Carbon-Neutrality Tomorrow and Energy Regulation Today

Like many developed countries, Canada has committed to significantly reducing greenhouse gas emissions in the coming decades. The federal government has committed to achieving net-zero emissions by 2050: see the Canadian Net-Zero Emissions Accountability Act, SC 2021, c 22. Even the provinces that are often at loggerheads with the federal government about climate policy acknowledge the need to decarbonize the Canadian economy or reach carbon neutrality: Ontario has committed to a 30% reduction in emissions relative to 2005 levels by the end of this decade; and Alberta’s goal is to achieve a carbon neutral economy by 2050.

Notwithstanding my reservations about the difficulty of defining “policy” for administrative law purposes, I think reducing carbon emissions must satisfy the definition: it is a commitment to a course of action that has a material effect on actions taken. Quite what ‘material effect’ will mean in any given context, however, is a multi-million dollar question. It has been posed and answered in different ways in several recent controversies.

Last December, the Ontario Energy Board made a rate-setting decision addressing (amongst other things) the costs of connecting new houses to the natural gas network. The Board has, of course, extensive powers in setting rates that are “just and reasonable”, fair both to utility companies and consumers.

Here, Enbridge had made an application to the Board to set a cost-of-service rate. In determining whether to approve the application or not, the Board had to decide whether the costs Enbridge proposed to incur were reasonable and based on prudent infrastructure investments, and whether Enbridge’s proposed return was fair.

One of the problems the Board faced was that new houses are being connected to the natural gas network but, if one takes the commitment to reducing greenhouse gas emissions seriously, it is inconceivable that these houses will be entirely heated by natural gas come 2050. Yet Enbridge insisted on depreciating the cost of hooking up new houses over a 40-year period. The Board explained the problem as follows:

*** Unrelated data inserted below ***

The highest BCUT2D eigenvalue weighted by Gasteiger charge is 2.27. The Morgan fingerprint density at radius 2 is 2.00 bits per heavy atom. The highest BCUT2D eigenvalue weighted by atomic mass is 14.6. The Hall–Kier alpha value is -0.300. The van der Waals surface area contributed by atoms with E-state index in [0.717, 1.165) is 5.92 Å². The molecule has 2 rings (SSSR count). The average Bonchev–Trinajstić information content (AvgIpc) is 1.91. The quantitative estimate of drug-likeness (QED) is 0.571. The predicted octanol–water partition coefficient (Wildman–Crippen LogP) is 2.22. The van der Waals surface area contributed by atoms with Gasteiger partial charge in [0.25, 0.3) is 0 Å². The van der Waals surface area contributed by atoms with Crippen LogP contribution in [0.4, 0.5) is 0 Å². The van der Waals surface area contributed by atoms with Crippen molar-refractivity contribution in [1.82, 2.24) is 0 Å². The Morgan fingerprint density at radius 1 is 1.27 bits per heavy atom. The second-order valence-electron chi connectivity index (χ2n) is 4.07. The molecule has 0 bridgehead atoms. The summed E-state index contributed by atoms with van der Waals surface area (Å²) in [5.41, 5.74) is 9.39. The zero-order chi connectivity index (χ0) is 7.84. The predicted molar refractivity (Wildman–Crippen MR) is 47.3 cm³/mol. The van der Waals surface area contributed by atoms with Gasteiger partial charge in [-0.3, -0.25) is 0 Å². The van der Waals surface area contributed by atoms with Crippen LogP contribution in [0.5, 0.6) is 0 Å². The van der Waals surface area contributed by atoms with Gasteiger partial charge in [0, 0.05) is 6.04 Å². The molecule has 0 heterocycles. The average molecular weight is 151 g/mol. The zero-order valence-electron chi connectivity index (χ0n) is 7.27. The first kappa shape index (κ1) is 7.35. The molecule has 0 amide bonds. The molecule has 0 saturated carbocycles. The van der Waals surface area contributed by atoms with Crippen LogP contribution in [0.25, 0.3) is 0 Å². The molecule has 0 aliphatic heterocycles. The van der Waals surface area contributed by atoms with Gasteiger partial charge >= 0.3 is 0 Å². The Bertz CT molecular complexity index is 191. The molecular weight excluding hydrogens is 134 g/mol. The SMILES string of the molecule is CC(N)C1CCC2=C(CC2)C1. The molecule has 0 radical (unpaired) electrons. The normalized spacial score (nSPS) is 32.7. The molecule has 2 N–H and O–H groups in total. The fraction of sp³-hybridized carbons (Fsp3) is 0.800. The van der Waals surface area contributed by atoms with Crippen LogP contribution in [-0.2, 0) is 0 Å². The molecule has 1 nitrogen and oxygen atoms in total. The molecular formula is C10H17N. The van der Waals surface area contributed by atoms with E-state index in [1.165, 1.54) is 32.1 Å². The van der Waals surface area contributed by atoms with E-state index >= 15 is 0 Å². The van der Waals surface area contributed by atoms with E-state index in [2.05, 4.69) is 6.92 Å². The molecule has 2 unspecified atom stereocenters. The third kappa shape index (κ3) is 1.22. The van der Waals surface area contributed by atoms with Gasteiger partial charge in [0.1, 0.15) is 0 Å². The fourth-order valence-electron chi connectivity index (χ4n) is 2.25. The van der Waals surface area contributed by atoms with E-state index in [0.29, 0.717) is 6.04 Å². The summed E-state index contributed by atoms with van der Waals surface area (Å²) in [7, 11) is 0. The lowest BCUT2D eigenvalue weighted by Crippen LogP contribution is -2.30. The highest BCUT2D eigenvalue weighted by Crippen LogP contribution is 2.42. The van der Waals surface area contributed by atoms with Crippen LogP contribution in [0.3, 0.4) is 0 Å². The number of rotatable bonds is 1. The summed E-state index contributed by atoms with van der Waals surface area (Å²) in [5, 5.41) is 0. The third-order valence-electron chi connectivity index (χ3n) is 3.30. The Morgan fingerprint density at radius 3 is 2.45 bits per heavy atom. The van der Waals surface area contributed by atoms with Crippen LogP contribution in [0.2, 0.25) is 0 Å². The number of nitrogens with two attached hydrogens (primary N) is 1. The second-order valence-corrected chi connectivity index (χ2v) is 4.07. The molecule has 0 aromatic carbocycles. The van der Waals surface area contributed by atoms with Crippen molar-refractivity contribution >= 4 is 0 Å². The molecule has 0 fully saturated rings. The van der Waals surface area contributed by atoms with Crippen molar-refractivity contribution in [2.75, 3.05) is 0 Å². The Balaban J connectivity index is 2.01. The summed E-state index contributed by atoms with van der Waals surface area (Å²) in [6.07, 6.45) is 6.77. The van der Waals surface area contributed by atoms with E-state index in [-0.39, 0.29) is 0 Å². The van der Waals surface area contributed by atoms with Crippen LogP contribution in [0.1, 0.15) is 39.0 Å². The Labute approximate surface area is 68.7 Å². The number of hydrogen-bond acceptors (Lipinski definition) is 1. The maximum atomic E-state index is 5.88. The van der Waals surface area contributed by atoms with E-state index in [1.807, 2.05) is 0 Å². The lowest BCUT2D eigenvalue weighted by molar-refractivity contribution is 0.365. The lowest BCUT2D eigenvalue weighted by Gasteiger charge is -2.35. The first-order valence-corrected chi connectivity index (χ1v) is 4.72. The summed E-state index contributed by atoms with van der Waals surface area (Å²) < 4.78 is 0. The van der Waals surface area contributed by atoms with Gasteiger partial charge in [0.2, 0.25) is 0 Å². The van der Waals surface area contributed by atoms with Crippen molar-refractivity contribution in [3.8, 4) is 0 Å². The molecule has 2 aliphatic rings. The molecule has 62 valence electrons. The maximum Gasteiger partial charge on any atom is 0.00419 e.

Enbridge Gas’s costs to connect new customers are largely upfront costs, related to the initial work to physically connect the customer to the gas system. Revenues, on the other hand, are expected to be collected over the full revenue horizon through rates. If customers do not remain Enbridge Gas customers for the full revenue horizon, as a result of moving away from natural gas to electricity, there would be a revenue shortfall that would either be recovered from remaining customers or borne by the utility’s shareholders. In other words, there is a risk of stranded asset costs which have not been fully paid for in rates (at p. 26).

This caused the Board significant concerns. They concluded that Enbridge had not demonstrated that its proposed capital spending plan was prudent.

An essential component of prudent investment is the identification, management, and mitigation of risk. This includes the risk arising from the energy transition, the very risk that Enbridge Gas relies upon to justify an increase in its deemed equity thickness, which, if approved, would increase Enbridge Gas’s return on its investment.

The energy transition is underway, underpinned by the totality of current government policy. The reality of the energy transition provides context for the OEB to understand the risks, mitigation of those risks, and potential cost consequences posed by Enbridge Gas’s application. The risk that arises from the energy transition results from gas customers leaving the gas system as they transition to electricity to meet energy needs previously met by natural gas. This departure gives rise to assets that are not fully depreciated but are no longer used and useful. This results in stranded asset costs that Enbridge Gas would seek to recover from the remaining gas customers. This in turn would increase rates for those gas customers, leading more customers to leave the gas system, potentially leading to a continuing financial decline for the utility, often referred to as the utility death spiral.